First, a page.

Restricted, Confidential & Public/Internal Data
- Information that, if disclosed to unauthorized individuals, could have a significant impact on the business' legal or regulatory obligations or on its financial status, customers or franchise.
- This is the most sensitive level of information classification and the type of information that requires the highest degree of preventative controls. Restricted information is the type of data that, if released to an unauthorized person, could have a material impact on the corporation as a whole. Think of it as the kind of information you would never want to see on the front page of the Wall Street Journal. This includes consolidated financial data, major product and marketing plans, or merger and acquisition information before it is released to the public. This information needs to be controlled at all times by procedures such as strict physical possession (never let it out of your sight), lock & key (you and only you have the key) or encryption (use the strongest encryption available) .
- Passwords, PINs, private cryptographic keys, shared keys, dynamic or pre-expired passwords or public keys.
- Passwords, on their own, merely represent data, usually meaningless information. However, passwords are the keys that permit access to meaningful information. As authentication tools, they are also critical to identifying who may have accessed or manipulated data on the system (non-repudiation). Passwords are only useful as long as they are a secret, preferably a secret known only to one individual. For these reasons, passwords must be subject to the highest levels of protection at all times, preferably with the use of strong encryption.
- Information about or belonging to customers, employees and businesses that the Corporation is obligated to protect.
- Information that the business unit determines has the potential to provide a competitive advantage or have a significant impact on the business if disclosed to unauthorized individuals.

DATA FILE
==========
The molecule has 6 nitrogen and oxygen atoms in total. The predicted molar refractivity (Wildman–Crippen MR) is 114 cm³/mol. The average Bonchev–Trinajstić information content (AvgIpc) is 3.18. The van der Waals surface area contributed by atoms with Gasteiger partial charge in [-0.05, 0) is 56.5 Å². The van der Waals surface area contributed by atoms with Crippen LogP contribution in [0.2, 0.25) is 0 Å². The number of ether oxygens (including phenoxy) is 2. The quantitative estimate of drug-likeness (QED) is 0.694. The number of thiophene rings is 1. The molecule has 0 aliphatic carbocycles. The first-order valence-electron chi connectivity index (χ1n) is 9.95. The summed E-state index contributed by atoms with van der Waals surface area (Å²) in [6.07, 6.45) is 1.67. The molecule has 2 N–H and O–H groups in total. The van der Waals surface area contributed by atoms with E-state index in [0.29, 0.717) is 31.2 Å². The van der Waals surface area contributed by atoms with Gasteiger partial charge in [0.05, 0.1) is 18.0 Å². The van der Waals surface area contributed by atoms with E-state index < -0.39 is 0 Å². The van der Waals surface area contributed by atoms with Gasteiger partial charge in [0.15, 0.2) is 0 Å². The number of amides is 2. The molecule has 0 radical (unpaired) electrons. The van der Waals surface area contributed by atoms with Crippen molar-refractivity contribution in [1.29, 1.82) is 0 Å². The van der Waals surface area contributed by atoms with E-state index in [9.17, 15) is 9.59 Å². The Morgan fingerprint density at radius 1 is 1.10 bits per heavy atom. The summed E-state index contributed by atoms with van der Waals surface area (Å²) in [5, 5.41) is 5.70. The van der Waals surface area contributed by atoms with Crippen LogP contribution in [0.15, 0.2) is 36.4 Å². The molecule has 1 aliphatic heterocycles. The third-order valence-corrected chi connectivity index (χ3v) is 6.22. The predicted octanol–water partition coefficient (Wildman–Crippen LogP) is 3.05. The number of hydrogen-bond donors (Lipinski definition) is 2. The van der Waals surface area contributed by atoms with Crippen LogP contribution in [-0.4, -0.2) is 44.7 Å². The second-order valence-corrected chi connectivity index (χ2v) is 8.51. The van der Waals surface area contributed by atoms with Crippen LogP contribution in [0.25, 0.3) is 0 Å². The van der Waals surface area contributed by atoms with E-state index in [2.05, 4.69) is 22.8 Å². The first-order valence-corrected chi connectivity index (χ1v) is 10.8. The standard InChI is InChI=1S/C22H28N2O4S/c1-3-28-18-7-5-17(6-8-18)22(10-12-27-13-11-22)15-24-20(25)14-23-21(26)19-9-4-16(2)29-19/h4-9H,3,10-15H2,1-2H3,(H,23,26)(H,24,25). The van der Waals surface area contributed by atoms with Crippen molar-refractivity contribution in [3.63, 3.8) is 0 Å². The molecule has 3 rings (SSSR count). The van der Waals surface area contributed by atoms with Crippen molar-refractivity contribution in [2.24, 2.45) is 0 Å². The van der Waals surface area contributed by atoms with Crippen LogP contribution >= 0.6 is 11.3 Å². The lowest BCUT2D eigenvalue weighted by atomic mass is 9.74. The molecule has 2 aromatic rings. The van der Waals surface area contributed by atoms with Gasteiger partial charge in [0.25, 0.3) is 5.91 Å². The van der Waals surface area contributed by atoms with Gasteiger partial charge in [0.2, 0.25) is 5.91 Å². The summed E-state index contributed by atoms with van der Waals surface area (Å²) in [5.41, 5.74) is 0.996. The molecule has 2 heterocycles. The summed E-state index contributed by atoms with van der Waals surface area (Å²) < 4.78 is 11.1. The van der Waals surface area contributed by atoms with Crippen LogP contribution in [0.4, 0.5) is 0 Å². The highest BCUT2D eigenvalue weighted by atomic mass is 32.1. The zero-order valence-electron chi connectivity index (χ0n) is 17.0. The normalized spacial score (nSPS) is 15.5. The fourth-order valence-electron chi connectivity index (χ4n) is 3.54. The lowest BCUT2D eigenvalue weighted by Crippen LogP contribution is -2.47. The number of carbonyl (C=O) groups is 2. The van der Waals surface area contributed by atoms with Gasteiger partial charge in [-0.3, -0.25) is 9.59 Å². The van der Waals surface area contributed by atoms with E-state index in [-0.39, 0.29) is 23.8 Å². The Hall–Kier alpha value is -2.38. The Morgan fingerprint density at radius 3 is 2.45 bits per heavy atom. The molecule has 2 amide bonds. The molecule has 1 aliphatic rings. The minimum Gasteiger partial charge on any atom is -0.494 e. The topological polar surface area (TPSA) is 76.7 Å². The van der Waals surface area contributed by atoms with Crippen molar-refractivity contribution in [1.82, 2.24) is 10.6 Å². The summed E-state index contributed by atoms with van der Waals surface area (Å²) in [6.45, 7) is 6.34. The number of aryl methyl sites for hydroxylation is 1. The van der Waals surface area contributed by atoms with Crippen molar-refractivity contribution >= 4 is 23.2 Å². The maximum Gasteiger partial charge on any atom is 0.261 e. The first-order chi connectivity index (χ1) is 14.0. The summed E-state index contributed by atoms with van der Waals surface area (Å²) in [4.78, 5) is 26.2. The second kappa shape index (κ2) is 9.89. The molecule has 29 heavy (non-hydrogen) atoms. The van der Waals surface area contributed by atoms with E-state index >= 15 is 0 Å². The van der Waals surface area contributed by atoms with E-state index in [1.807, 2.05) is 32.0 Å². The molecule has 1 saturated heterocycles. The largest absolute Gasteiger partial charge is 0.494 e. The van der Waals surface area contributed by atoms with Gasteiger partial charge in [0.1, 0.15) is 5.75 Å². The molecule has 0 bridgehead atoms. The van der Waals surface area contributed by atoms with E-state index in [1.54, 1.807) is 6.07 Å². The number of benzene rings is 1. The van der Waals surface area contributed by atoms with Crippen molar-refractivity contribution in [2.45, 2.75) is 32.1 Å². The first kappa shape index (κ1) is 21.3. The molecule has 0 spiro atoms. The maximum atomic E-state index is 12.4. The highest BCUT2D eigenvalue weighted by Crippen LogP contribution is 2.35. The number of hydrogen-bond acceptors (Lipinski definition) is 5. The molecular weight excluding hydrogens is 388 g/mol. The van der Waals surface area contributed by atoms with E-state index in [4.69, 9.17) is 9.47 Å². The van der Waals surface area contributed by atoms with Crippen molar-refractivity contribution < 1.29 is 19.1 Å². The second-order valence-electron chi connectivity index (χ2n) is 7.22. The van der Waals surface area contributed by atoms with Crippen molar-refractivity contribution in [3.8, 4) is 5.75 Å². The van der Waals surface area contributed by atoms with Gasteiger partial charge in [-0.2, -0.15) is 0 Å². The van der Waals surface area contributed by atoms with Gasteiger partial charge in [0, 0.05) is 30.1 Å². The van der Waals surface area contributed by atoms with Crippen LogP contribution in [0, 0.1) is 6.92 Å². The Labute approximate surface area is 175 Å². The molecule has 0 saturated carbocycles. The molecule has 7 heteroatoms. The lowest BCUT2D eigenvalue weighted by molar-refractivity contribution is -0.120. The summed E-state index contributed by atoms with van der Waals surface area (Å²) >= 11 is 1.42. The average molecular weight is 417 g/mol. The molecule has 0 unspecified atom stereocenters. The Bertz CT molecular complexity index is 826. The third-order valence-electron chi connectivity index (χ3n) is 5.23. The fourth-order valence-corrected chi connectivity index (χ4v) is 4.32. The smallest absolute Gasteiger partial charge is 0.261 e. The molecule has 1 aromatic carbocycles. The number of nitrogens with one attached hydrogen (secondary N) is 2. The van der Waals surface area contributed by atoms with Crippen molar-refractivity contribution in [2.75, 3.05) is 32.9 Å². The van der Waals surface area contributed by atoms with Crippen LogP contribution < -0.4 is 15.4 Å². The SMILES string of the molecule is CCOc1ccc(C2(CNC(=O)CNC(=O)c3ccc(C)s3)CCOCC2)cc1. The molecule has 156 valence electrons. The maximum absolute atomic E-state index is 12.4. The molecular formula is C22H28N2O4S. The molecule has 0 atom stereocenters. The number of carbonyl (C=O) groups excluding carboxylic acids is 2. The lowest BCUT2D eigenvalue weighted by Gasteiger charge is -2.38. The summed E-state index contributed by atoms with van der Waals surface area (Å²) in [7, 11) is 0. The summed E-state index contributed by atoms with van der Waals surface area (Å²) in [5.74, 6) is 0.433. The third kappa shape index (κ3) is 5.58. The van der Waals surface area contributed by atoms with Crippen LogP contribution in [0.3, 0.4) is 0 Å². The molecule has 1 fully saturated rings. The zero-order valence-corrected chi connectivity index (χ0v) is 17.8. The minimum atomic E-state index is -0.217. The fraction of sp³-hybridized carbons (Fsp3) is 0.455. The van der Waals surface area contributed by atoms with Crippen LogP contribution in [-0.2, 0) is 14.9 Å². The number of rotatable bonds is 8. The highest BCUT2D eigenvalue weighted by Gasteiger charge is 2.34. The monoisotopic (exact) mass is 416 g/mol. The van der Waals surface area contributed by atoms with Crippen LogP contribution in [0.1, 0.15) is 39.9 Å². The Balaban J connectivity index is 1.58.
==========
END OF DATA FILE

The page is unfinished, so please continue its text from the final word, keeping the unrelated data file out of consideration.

- Confidential data is the most prevalent form of information in the company. It includes transactional records, customer data, business financial records or any other form of data that if released to an unauthorized party would cause damage to the business. Most internal computer systems and building facilities provide enough security for Confidential information that encryption is not required. However, if data is transmitted through or stored in a hostile environment (the Internet, a public place, etc.) where security can not be assured, it should be encrypted.
- Internal & Public such as public press releases or internal phone directories should be controlled, but there is no requirement for extraordinary steps such as encryption or lock & key.
- Internal Information is commonly shared within the business and is not intended for public distribution.
- Public Information is freely available outside of the business or is intended for public use.
- Click here for further examples of Restricted, Confidential and Public/Internal information.
Once the inventory is complete, you can then move to the risk assessment phase.
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